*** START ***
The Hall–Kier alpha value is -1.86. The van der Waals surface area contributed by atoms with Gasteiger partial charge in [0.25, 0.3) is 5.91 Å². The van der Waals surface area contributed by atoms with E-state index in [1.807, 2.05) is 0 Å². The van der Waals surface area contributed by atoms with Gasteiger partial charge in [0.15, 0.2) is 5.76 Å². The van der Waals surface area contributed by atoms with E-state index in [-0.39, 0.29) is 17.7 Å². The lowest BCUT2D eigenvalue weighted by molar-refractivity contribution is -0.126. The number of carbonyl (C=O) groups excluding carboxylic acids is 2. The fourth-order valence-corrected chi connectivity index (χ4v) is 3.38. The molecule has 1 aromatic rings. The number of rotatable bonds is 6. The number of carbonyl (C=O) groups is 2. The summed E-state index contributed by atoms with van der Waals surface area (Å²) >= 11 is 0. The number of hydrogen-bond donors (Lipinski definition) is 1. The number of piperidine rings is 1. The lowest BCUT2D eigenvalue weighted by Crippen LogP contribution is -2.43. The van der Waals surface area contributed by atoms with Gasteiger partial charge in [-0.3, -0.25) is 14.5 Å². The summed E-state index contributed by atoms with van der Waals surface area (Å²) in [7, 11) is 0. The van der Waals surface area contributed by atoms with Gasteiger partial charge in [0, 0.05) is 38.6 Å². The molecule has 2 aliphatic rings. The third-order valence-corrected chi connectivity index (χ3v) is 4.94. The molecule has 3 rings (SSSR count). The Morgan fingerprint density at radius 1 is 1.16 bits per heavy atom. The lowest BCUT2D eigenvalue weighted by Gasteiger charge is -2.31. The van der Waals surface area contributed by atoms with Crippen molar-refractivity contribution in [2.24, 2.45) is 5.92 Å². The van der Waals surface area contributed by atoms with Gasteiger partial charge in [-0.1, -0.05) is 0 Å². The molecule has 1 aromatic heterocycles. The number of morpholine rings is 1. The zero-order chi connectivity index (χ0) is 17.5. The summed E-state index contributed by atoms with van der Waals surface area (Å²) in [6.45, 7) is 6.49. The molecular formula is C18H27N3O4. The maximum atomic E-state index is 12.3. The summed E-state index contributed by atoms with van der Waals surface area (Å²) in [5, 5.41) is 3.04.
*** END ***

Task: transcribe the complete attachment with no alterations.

The Hall–Kier alpha value is -1.86. The van der Waals surface area contributed by atoms with Gasteiger partial charge in [0.25, 0.3) is 5.91 Å². The van der Waals surface area contributed by atoms with E-state index in [1.807, 2.05) is 0 Å². The van der Waals surface area contributed by atoms with Gasteiger partial charge in [0.15, 0.2) is 5.76 Å². The van der Waals surface area contributed by atoms with E-state index in [-0.39, 0.29) is 17.7 Å². The lowest BCUT2D eigenvalue weighted by molar-refractivity contribution is -0.126. The number of carbonyl (C=O) groups excluding carboxylic acids is 2. The fourth-order valence-corrected chi connectivity index (χ4v) is 3.38. The molecule has 1 aromatic rings. The number of rotatable bonds is 6. The number of carbonyl (C=O) groups is 2. The summed E-state index contributed by atoms with van der Waals surface area (Å²) >= 11 is 0. The number of hydrogen-bond donors (Lipinski definition) is 1. The number of piperidine rings is 1. The lowest BCUT2D eigenvalue weighted by Crippen LogP contribution is -2.43. The van der Waals surface area contributed by atoms with Gasteiger partial charge in [-0.3, -0.25) is 14.5 Å². The summed E-state index contributed by atoms with van der Waals surface area (Å²) in [7, 11) is 0. The van der Waals surface area contributed by atoms with Gasteiger partial charge in [0, 0.05) is 38.6 Å². The molecule has 2 aliphatic rings. The third-order valence-corrected chi connectivity index (χ3v) is 4.94. The molecule has 3 rings (SSSR count). The Morgan fingerprint density at radius 1 is 1.16 bits per heavy atom. The lowest BCUT2D eigenvalue weighted by Gasteiger charge is -2.31. The van der Waals surface area contributed by atoms with Crippen molar-refractivity contribution in [2.24, 2.45) is 5.92 Å². The van der Waals surface area contributed by atoms with Gasteiger partial charge in [-0.1, -0.05) is 0 Å². The molecule has 1 aromatic heterocycles. The number of morpholine rings is 1. The zero-order chi connectivity index (χ0) is 17.5. The summed E-state index contributed by atoms with van der Waals surface area (Å²) in [6.45, 7) is 6.49. The molecular formula is C18H27N3O4. The maximum atomic E-state index is 12.3. The summed E-state index contributed by atoms with van der Waals surface area (Å²) in [5, 5.41) is 3.04.